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    Author(s): Nicolas M. Harrison; Andrew P. Stubblefield; J. Morgan Varner; Eric E. Knapp
    Date: 2016
    Source: Forest Ecology and Management. 360: 40-51
    Publication Series: Scientific Journal (JRNL)
    Station: Pacific Southwest Research Station
    PDF: Download Publication  (3.0 MB)


    The 2007 Angora Fire served as a stark reminder of the need for fuel reduction treatments in the Lake Tahoe Basin, California–Nevada, USA. Concerns exist, however, that the corresponding removal of forest floor fuels could increase erosion rates, negatively affecting the clarity of Lake Tahoe. To quantify trade-offs between fuel reduction and erosion, we conducted field-based snowmelt runoff simulation experiments at 16 sites within the Lake Tahoe Basin that had received mechanical mastication or prescribed fire treatments. Erodibility was measured to determine if thresholds of litter, duff, and woody fuel cover could be established that are sufficient for trapping sediment and increasing infiltration, without contributing to fire hazard. Field snow-melt simulations revealed that as little as 25% of the ground surface covered with masticated fuels over duff was sufficient to mitigate erosion. The post-prescribed fire environment characterized by heterogeneous patches of exposed bare mineral soil interspersed with unburned patches mitigated erosion by increasing infiltration. Considerable increases in sediment yield were observed in plots with >35% of ground area burned; the highest total sediment yields (values) occurred in plots where between 66% and 100% of the soil surface burned. Our field results suggest that erosion and wildfire severity can be simultaneously mitigated through the use of masticated fuel reduction treatments or prescribed fire treatments that leave sufficient organic matter to trap sediment but have sufficiently low fuel loading and/or enough fuel discontinuity or patchiness to limit fire spread.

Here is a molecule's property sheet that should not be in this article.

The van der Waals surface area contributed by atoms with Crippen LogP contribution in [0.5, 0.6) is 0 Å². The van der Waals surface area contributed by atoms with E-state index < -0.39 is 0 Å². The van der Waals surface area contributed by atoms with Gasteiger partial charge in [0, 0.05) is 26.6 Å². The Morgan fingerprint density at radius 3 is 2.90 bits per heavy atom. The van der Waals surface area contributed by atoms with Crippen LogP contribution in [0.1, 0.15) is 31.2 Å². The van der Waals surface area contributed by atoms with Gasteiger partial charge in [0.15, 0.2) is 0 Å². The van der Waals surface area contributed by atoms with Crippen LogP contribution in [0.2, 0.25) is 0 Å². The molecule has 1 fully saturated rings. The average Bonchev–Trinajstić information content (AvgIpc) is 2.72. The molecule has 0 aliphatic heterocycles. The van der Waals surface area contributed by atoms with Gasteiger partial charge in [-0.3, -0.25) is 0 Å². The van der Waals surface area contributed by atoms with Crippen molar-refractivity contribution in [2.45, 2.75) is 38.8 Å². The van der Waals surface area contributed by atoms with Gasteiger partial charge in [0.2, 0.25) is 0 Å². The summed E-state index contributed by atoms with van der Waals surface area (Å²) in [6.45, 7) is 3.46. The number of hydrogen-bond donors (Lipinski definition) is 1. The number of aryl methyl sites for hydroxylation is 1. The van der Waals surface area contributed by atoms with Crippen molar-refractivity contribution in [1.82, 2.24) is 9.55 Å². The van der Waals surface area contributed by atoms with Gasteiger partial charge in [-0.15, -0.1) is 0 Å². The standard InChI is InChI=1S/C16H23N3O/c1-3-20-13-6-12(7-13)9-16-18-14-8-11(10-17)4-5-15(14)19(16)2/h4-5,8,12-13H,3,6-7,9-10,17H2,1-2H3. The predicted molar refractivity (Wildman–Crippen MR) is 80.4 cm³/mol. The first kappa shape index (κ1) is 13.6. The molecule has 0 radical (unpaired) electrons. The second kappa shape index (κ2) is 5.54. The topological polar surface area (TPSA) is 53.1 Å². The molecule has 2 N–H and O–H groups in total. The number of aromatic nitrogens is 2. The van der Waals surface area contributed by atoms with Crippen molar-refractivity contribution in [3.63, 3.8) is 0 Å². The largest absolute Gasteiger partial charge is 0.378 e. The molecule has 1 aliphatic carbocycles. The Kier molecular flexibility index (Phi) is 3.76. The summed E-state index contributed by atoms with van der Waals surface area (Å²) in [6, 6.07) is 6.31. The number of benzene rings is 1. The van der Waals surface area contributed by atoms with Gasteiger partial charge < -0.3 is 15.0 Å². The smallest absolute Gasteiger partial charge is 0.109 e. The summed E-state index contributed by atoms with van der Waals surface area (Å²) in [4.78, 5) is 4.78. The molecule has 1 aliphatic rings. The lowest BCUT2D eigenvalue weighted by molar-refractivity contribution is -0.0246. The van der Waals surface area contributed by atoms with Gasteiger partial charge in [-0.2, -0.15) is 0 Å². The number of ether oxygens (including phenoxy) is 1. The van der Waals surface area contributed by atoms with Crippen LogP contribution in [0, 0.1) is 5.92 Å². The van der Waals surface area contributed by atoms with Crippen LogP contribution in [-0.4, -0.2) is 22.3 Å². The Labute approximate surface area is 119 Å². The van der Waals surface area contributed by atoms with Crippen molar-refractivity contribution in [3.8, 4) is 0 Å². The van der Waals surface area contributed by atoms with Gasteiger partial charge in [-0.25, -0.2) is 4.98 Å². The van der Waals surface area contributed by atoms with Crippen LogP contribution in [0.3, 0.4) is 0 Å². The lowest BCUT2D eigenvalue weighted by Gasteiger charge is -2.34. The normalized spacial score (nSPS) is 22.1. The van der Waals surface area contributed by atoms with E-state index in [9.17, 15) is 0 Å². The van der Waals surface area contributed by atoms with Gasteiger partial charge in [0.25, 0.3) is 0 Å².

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    Harrison, Nicolas M.; Stubblefield, Andrew P.; Varner, J. Morgan; Knapp, Eric E. 2016. Finding balance between fire hazard reduction and erosion control in the Lake Tahoe Basin, California–Nevada. Forest Ecology and Management. 360: 40-51.


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    Fuels management, Mastication, Prescribed fire, Runoff simulation, Snowmelt

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